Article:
2004 – 2012 The Canadian housing market

The Canadian housing market

The Canadian housing market2004-2007

During this period, the rules governing mortgage insurance were relaxed, making it easier to get a mortgage.

Consumers were allowed to take more money out of their homes when they refinanced, up to 95 per cent of its value (compared with previous 85%). Zero-down-payment insured mortgages were allowed. Amortization lengths on insured mortgages were extended to 40 years from 25 years.


After the U.S. subprime crisis takes its toll, Finance Minister Jim Flaherty starts tightening the rules. On July 9, he announces that effective Oct. 15, the minimum down payment on insured mortgages rises to 5 per cent and the maximum length of insured mortgages will be cut to 35 years.

The collapse of Lehman Brothers in September threatens to hammer bank lending and the economy. To keep it going, Mr. Flaherty announces the Insured Mortgage Purchase Program on Oct. 10. The program sees the government, via CMHC, buy nearly $70-billion worth of mortgage pools from the banks through 2009 and early 2010 so they can lend more.


Mr. Flaherty gets back to tightening the rules, saying that while “there’s no clear evidence of a housing bubble,” he wants to be prudent and prevent one. On Feb. 16, he announces changes effective April 19:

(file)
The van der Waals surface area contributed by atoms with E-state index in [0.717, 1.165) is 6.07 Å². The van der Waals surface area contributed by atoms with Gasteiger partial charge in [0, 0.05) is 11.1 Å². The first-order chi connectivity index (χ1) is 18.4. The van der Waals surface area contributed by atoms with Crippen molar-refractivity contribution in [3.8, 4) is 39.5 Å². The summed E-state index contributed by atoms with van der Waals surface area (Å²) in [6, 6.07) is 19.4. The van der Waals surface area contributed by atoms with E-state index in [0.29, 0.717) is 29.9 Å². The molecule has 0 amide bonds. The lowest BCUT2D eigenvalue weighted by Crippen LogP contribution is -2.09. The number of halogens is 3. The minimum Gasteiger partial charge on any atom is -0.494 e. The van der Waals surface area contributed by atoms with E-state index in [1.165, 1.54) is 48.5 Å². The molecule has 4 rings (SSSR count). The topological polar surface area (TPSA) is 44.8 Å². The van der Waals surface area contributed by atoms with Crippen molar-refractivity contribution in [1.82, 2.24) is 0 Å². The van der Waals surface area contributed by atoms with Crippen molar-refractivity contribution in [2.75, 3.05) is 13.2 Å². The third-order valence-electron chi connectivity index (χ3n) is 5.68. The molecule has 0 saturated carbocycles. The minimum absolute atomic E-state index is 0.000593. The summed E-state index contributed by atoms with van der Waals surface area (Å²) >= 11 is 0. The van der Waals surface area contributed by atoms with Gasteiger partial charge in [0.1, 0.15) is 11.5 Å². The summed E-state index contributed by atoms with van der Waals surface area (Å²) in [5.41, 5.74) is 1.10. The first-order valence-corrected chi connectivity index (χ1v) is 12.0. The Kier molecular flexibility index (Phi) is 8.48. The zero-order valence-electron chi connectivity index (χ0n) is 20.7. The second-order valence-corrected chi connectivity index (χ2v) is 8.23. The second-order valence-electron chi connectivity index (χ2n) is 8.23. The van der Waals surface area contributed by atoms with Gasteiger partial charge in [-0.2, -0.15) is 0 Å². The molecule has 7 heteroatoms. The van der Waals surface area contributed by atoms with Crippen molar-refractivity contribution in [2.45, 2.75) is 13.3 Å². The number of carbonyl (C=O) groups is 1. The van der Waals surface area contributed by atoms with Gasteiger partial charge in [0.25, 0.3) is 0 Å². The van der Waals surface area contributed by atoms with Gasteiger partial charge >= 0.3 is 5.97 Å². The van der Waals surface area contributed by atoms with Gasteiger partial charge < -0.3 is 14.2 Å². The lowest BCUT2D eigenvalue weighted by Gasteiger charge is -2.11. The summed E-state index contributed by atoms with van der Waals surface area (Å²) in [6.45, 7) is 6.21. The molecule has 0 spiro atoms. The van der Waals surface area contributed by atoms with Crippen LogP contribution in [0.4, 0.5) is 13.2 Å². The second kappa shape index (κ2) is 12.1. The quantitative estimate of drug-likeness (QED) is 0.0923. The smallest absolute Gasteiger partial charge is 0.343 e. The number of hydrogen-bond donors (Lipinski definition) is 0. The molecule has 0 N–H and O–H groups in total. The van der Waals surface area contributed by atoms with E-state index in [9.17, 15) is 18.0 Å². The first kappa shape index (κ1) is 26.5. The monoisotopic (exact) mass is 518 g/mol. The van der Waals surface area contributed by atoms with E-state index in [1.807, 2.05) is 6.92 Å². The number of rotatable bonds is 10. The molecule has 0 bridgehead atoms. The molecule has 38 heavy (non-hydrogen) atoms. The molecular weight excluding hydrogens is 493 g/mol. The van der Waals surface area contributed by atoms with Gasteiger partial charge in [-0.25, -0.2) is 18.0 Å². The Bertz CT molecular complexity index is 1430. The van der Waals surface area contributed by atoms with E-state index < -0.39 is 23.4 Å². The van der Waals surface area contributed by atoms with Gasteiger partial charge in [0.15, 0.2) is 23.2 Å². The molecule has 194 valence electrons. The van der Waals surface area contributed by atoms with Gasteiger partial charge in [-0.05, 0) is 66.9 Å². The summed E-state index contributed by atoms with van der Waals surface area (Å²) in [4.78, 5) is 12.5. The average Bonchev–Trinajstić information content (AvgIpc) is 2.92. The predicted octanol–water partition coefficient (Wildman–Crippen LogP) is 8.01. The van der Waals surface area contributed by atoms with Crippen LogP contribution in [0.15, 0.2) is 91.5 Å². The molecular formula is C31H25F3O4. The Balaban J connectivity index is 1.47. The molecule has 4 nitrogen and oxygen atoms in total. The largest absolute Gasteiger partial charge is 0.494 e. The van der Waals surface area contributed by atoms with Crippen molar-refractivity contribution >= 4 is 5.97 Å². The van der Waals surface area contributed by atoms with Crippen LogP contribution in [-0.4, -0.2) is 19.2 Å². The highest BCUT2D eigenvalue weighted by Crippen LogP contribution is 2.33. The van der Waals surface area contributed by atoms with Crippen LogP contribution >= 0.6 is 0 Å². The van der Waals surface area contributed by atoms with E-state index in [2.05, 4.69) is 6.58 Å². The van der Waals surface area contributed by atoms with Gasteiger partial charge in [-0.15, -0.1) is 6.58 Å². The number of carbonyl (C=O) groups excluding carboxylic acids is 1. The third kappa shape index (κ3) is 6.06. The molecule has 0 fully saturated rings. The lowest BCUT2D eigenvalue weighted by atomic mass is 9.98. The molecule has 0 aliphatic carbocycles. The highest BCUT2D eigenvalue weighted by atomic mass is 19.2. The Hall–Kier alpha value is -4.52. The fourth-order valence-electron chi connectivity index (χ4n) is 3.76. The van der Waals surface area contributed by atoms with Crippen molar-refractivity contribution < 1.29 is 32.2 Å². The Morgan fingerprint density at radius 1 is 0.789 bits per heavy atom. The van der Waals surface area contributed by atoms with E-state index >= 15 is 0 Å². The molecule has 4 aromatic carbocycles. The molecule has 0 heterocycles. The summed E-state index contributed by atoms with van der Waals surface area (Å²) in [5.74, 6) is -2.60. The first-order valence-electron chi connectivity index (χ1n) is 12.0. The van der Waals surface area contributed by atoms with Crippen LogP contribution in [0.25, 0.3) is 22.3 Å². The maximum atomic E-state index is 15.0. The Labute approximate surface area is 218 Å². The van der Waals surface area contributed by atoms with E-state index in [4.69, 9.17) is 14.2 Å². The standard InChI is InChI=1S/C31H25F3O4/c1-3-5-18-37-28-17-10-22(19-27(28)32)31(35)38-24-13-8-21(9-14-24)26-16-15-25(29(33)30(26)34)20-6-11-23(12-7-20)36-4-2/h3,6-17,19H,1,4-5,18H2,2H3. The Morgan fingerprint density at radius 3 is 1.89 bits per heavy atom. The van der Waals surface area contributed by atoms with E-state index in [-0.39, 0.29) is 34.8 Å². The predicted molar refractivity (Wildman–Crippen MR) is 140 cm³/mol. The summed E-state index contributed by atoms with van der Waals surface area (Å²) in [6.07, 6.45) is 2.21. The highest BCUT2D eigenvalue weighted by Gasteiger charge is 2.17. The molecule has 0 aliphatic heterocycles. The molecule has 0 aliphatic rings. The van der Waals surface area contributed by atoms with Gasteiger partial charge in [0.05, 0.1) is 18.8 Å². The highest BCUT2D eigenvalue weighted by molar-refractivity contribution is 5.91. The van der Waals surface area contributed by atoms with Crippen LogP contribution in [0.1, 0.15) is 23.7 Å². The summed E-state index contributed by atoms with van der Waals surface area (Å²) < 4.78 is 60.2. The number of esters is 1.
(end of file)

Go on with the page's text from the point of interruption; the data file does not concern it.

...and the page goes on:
The maximum amount consumers can take out when refinancing their mortgages is reduced to 90 per cent of the value of the house.

Banks are told to ensure that variable-rate borrowers could afford a fixed rate.

Rules are tightened for obtaining mortgage insurance on speculative investment properties.


On Jan. 17, Mr. Flaherty announces further tightening, as of March 18:

Maximum length of insured mortgages will be 30 years.

Consumers will only be able to borrow up to 85% of the value of their home when refinancing.

As well, effective April 18, the government will no longer back mortgage insurance for home equity lines of credit, which had been skyrocketing.


The tightening continues. On June 21, he announces that as of July 9:

Ottawa will no longer back mortgage insurance on houses that cost more than $1-million.

Maximum length of insured mortgages drops to 25 years.

Consumers can only borrow up to 80% of the value of their home when refinancing.

Source: Canada’s $800,000,000 housing problem

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